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Chris Archer on joining Bruce Maxwell’s protest: “I don’t think it would be the best thing to do for me at this time.”

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Rays pitcher Chris Archer doesn’t see himself joining Athletics catcher Bruce Maxwell‘s protest any time soon, Gabe Lacques of USA TODAY Sports reports. Archer said, “From the feedback that I’ve gotten from my teammates, I don’t think it would be the best thing to do for me, at this time. I agree with the message. I believe in equality.”

Archer continued, “I don’t want to offend anybody. No matter how you explain it or justify it, some people just can’t get past the military element of it and it’s not something I want to do, is ruffle my teammates’ feathers on my personal views that have nothing to do with baseball.”

Archer did express admiration for the way Maxwell handled his situation. The right-hander said, “The way he went about it was totally, I think, as respectful as possible, just letting everybody know that this doesn’t have anything to do with the military, first and foremost, noting that he has family members that are in the military. It’s a little bit tougher for baseball players to make that leap, but I think he was the right person to do it.”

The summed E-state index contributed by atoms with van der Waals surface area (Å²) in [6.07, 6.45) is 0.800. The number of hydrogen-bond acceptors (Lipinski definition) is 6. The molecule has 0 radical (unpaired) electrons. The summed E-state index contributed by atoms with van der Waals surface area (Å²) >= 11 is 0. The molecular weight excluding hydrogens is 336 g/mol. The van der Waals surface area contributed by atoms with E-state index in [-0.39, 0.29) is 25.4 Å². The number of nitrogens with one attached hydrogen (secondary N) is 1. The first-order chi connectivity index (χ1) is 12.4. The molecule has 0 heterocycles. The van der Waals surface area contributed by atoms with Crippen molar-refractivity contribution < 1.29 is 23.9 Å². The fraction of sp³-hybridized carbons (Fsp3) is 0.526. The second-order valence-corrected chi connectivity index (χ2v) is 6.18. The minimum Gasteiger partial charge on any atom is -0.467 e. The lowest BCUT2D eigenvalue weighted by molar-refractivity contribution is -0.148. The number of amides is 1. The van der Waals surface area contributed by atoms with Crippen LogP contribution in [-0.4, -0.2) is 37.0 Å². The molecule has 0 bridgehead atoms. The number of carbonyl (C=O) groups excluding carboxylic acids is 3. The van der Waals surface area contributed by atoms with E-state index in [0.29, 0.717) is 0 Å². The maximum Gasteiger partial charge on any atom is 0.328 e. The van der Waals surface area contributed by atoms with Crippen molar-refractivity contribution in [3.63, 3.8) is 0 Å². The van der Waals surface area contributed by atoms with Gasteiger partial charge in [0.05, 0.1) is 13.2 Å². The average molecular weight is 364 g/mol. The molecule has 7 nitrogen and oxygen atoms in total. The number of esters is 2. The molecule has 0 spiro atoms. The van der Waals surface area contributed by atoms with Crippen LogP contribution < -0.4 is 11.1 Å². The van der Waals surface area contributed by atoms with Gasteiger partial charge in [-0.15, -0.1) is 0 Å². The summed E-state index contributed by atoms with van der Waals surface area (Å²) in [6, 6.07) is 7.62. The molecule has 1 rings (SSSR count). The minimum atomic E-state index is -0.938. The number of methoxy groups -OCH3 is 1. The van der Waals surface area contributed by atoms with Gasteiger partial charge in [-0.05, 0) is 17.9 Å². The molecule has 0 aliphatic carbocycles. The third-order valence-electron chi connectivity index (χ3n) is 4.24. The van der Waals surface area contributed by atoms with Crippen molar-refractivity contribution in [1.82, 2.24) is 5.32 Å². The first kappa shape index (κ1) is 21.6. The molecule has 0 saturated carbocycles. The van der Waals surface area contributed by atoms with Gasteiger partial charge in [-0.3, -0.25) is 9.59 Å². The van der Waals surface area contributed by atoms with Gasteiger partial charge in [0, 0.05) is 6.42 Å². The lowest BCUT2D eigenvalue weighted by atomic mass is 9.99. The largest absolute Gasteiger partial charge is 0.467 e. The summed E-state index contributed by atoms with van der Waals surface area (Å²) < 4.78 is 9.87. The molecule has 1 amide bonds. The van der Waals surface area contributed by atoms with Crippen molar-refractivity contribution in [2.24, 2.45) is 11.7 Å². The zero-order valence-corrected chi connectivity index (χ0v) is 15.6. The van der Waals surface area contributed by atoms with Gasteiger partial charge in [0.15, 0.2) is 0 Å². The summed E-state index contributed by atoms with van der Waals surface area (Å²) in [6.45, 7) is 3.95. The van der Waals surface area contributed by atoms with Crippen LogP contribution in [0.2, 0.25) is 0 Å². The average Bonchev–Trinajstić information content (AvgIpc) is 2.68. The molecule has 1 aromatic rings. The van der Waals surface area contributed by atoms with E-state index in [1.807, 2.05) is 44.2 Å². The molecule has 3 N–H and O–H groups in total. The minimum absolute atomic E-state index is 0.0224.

Maxwell recently became the first baseball player to kneel as the national anthem was sung, a method of protest popularized by quarterback Colin Kaepernick. As Craig explained yesterday, baseball’s hierarchical culture has proven to be a strong deterrent for players to express their unpopular opinions. We can certainly see that in Archer’s justification. Archer was one of 62 African Americans on the Opening Day roster across 30 major league clubs (750 total players, 8.3%).

Reds ink Oliver Perez to a minor-league deal

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The Reds have signed free agent reliever Oliver Perez to a minor-league contract, the team announced Saturday. The deal comes with a major-league invite and could be worth $1.25 million if Perez secures a roster spot this spring, with an additional $500,000 in potential performance bonuses.

Perez, 36, is coming off of a two-year run with the Nationals. He produced a 4.64 ERA, 3.3 BB/9 an d10.6 SO/9 through 50 relief appearances and 33 innings with the club in 2017. The veteran lefty hasn’t kept an ERA under 4.00 in at least four seasons, but he continues to be undeniably solid against left-handed batters, holding them to a .227/.301/.364 batting line over 18 1/3 innings last year.

While returning southpaw Wandy Peralta appears to have locked down a bullpen spot already, Perez will still compete for another role against fellow left-handers Cody Reed and Amir Garrett, both of whom also have experience in the rotation. If Perez doesn’t break camp with the team, MLB.com’s Mark Sheldon notes, he’ll be permitted to opt out of his contract. The Reds are currently looking to bounce back from a dismal performance in 2017, one in which their bullpen ranked 28th among major league teams with a collective 5.63 ERA and -1.2 fWAR.